1872 Forward: Celebrating Virginia Tech
1872 Forward: Celebrating Virginia Tech is a 3-day celebration that will bring to life how the past shapes the present and leads the university into the future.
Over the course of the weekend, the Council on Virginia Tech History, in conjunction with the More Than a Fraction Foundation (affiliated with the African American descendants of Solitude and Smithfield), will be providing several days of programming to recognize 150 years of Virginia Tech’s history.
1872 FORWARD: CELEBRATING VIRGINIA TECH
SCHEDULE OF EVENTS
|Noon||Book Launch: In the True Blue's Wake: Slavery and Freedom Among the Families of Smithfield Plantation - Professor Dan Thorp||Owens Ballroom|
Between 1774 and 1865, more than 200 men, women, and children were enslaved at Smithfield, the Preston family plantation in southwestern Virginia. Dr. Dan Thorp speaks about his book which tells the stories of those enslaved individuals: who they were, how they lived under slavery, and what they and their descendants did after slavery ended.
Conversation moderated by: Laura Belmonte - Dean of the College of Liberal Arts and Human Sciences.
|4 p.m.||Honoring the Native American Land: Marker Unveiling||Owens Ballroom|
Virginia Tech will join with the Town of Blacksburg and members of Native American communities to recognize the land-grant history of the university. New historical markers will be unveiled to share the history of the founding of Virginia Tech.
|Noon||BOOK LAUNCH: Virginia Tech, Land-Grant University, 1872–1997: History of a School, a State, a Nation, 2nd Edition - Professor Peter Wallenstein||Owens Ballroom|
This second edition of a book that originally appeared in 1997 has been upgraded throughout, with substantial new text and various new images. A chapter-length new preface highlights some central themes and a variety of the changes since the first edition.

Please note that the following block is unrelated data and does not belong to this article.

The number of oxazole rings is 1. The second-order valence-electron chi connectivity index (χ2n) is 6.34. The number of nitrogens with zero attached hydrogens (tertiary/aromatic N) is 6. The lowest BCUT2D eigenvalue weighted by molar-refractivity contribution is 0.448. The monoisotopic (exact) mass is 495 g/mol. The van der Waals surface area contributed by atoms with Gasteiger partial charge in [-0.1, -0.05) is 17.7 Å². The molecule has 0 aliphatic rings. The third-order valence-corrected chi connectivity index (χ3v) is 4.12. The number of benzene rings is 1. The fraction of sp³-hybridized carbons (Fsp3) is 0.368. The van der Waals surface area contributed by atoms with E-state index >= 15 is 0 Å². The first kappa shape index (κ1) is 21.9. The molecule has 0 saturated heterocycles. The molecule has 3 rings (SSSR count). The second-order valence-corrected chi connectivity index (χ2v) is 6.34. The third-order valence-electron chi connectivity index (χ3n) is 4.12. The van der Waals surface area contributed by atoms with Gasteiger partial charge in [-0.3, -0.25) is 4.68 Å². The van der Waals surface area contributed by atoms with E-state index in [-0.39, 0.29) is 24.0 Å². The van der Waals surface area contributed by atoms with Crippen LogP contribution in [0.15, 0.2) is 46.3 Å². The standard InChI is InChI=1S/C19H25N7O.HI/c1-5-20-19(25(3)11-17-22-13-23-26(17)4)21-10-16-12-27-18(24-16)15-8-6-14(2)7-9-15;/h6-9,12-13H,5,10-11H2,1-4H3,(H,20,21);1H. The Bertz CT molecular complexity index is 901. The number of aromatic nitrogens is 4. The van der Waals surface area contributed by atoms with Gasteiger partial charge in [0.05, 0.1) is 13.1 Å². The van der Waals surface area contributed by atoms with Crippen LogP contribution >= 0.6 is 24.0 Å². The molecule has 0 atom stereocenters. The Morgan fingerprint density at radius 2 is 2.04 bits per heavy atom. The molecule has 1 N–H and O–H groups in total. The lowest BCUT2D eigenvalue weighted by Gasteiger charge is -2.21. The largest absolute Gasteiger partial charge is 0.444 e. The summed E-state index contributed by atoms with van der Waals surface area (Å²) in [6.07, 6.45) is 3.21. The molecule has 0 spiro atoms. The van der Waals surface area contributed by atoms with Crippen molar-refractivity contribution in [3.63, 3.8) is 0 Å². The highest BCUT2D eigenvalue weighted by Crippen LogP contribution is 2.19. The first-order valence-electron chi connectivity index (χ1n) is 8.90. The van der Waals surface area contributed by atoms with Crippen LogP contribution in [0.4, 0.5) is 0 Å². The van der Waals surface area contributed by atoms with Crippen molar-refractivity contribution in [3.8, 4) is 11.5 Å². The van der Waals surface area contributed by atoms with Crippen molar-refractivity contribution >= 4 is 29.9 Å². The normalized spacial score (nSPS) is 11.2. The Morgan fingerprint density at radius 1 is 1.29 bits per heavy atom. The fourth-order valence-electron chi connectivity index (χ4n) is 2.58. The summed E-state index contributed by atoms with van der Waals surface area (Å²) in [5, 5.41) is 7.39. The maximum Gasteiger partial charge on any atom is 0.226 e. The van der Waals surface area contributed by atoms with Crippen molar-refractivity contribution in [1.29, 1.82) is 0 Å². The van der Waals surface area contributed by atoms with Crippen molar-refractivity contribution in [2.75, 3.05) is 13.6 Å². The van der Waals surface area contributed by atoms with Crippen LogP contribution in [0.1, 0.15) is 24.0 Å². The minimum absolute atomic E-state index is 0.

Conversation moderated by: Sylvester Johnson – Professor in CLAHS and Director of the Virginia Tech Center for Humanities
|3 p.m.||Official Dedication of Hoge Hall and Whitehurst Hall||Owens Ballroom|
Virginia Tech will formally dedicate two buildings (Hoge Hall and Whitehurst Hall) that were renamed in 2020 in recognition of prominent members of the African American community during the 1950–60s. Janie and William Hoge welcomed the eight pioneering Black male students at VPI into their home. James Leslie Whitehurst, Jr. became the first Black student allowed to live and eat on campus and the first African American on the Virginia Tech Board of Visitors.
|8 p.m.||1872 Forward: A Cultural Arts Celebration||Moss Arts Center|
Virginia Tech, the Council on Virginia Tech History, Moss Arts Center, and the More Than a Fraction Foundation celebrate the diversity of the university’s history through poetry, storytelling, song, and dance. We will highlight and celebrate the cultures and traditions of Native Americans, African Americans, and European Americans.
The evening will include Bintou Kouyate providing an introduction to the people who were enslaved here and to the historical culture of the Oyo, Igbo, and modern day Nigeria. Musical performance by the Virginia State Gospel Chorale, dance from Virginia Tech’s Cultural Dance Crew, and poetry written by the late Dr. Karenne Wood from Monacan Nation.